My earliest memory of death was when I lost my sister. Without lingering on her loss, as it is still with me .. only those who have lost loved ones will understand, I admit it has affected my heaven view greatly. She is, I know, in heaven, for she passed before she even knew the difference between right and wrong, darkness and light.
There are times over the years when I panicked at the thought of her passing.
I was sitting in church Wednesday night, and it hit me during the Tenebrae service: Jesus saw the darkness as He walked the earth. Being in all ways man and all ways God, he not only saw all of a person’s good intentions, but the evil in the world on a level we could never see.
His friends, the commoners who followed Him, had meals with Him, walked with Him, spent time with Him, grieved His crucifixion.
This was their Friend who was closer than a brother. He was with them on their very average day. They had many conversations, disagreements, observations. They probably even sneezed.
I know that last statement was random. But really. The common life of the common person. Fatigue, hopes, dreams, wrestling with reality and the future, uncertainty.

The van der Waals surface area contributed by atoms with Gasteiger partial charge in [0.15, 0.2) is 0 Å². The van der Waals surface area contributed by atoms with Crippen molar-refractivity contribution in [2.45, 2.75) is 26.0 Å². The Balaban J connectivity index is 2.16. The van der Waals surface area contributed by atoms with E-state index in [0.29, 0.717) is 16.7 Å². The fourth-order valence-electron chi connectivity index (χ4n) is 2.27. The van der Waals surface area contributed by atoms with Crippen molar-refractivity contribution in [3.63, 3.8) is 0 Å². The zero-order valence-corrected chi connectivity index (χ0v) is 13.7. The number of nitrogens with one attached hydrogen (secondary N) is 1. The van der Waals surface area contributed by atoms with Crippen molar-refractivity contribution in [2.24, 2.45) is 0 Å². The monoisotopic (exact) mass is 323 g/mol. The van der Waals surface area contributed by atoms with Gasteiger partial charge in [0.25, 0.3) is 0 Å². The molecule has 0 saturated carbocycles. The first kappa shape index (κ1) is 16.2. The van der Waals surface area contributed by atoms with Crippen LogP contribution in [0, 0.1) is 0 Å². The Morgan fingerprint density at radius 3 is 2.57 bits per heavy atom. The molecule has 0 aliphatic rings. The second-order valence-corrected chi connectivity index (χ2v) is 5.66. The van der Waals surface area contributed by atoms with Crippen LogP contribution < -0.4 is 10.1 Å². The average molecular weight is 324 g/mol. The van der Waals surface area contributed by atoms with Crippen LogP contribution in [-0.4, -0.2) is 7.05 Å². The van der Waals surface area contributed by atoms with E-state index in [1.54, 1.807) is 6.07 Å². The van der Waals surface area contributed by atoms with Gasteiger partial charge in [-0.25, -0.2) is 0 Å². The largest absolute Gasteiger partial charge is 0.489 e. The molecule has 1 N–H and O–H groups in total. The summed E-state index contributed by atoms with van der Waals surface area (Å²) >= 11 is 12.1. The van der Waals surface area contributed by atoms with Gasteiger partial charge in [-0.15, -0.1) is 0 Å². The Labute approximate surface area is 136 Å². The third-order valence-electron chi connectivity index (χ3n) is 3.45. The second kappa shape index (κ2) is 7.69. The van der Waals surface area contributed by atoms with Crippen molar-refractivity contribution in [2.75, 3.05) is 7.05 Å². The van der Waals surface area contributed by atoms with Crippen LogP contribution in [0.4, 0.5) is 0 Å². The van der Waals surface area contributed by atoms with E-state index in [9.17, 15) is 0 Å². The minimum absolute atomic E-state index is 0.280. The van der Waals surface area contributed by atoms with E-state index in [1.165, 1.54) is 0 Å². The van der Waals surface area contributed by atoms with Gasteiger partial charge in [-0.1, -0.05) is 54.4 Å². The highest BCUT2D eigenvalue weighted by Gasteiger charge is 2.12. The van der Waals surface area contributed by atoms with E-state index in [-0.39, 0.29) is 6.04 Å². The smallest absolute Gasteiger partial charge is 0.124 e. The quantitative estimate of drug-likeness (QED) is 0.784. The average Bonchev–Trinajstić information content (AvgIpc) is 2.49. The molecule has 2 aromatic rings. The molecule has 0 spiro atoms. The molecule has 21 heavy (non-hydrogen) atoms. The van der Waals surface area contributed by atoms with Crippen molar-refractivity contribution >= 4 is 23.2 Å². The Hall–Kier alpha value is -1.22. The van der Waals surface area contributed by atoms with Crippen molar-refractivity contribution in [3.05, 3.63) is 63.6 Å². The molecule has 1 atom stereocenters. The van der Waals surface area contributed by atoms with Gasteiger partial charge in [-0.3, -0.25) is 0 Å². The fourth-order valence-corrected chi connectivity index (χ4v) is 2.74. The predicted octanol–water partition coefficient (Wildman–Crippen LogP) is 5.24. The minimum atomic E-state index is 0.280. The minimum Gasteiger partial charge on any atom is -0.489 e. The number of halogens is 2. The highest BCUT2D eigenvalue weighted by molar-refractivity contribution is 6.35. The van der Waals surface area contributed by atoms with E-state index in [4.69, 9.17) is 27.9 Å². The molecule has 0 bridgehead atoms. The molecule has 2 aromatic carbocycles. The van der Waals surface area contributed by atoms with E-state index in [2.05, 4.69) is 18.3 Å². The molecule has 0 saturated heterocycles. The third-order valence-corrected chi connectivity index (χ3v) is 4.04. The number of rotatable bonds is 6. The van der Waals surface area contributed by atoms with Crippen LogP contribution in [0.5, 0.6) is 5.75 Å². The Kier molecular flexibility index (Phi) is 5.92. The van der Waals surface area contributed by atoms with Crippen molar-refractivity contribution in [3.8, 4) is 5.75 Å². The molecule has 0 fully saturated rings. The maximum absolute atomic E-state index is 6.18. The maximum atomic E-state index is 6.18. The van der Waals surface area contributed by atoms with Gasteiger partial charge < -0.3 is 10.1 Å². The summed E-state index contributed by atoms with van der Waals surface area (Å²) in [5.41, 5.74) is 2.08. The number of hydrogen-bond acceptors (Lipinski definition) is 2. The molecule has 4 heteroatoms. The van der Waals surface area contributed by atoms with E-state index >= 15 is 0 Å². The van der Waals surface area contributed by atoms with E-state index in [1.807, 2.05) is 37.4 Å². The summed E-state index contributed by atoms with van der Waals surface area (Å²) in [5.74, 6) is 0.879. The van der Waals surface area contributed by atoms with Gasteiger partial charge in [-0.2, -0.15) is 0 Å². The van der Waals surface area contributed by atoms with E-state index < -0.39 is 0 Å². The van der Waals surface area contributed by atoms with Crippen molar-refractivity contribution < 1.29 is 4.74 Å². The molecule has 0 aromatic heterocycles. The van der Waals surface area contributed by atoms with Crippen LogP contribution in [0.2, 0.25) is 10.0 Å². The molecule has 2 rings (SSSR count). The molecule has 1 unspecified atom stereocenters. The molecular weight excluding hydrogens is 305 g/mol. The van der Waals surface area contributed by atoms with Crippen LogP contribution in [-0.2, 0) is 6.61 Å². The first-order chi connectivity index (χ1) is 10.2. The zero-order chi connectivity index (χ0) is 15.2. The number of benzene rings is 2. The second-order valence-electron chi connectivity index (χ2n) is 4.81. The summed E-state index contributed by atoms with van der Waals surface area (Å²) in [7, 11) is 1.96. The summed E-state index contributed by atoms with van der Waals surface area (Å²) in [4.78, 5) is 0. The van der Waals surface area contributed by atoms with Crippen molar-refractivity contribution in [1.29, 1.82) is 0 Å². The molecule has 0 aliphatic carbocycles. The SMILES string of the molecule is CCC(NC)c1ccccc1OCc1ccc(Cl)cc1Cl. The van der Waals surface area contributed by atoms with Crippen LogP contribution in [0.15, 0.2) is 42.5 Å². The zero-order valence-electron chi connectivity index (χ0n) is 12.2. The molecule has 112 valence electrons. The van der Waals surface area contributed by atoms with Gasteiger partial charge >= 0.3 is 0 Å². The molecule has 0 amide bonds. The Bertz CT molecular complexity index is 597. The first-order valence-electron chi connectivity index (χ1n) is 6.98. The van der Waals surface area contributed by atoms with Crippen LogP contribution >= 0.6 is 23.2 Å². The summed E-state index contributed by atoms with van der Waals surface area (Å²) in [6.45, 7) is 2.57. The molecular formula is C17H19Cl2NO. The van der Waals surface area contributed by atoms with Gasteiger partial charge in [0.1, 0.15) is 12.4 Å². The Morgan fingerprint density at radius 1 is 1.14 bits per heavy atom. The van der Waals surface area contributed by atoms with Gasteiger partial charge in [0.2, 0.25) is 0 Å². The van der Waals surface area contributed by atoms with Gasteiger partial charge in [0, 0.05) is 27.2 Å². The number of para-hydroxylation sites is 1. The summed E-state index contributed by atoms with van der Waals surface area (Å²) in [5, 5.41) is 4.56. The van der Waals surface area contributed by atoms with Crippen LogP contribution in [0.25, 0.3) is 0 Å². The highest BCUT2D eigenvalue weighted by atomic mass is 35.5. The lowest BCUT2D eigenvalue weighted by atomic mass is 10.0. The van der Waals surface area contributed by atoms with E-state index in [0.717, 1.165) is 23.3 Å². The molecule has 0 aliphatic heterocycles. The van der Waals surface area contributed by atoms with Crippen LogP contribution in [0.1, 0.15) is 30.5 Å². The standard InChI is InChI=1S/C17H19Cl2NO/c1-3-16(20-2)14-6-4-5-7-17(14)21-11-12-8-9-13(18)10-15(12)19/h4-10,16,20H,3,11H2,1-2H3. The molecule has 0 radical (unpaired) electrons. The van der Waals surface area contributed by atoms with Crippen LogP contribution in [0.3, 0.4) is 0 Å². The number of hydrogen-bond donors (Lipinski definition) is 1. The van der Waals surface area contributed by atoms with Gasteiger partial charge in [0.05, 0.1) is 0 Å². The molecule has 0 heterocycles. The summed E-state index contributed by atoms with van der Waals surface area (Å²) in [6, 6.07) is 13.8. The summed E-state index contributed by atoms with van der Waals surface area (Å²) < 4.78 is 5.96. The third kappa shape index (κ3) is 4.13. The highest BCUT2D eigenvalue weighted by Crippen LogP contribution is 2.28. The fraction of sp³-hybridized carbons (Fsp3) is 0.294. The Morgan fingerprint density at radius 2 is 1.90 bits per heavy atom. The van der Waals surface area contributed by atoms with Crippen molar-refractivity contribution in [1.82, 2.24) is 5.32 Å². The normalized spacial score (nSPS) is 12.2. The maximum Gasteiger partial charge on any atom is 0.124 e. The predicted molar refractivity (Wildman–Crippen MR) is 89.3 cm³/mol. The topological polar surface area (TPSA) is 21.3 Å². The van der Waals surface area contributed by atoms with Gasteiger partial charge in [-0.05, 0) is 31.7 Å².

It is one thing to lose a friend or family member to natural causes, or disease, or sudden accident.
But to watch their Friend be killed at the hands of others .. yes. Catastrophic grief.
A few days ago.
Shared my story with someone I just met and they made the comment, “You have experienced much loss in your life.”
Survivors of abuse do experience loss in a most difficult way. Time cannot be dialed back.
A turning point for me in healing from my sexual abuse that occurred from around age 7 to about age 12 was to realize that what is done is done.
The weird thing is that until I deliberately began my healing process, decades after the abuse ended, I found I had not grieved the loss of what should not have been stolen from me.
So there was that.
And as I sat in church contemplating my life, listening (years ago) to a sermon on purity and how impure people have sex before marriage, I felt even more like a freak.
Biology class was a turning point for me. “You cannot unscramble eggs,” my professor said.
Then there was a study on forgiveness at church by another woman who was a survivor. “There is nothing you can do that would serve as a great enough penalty for what happened to you.” She urged survivors to forgive: not excuse what happened, but instead of dedicating all of your energy to leveling the score (which for sure is perfectly natural), to instead focus on moving forward.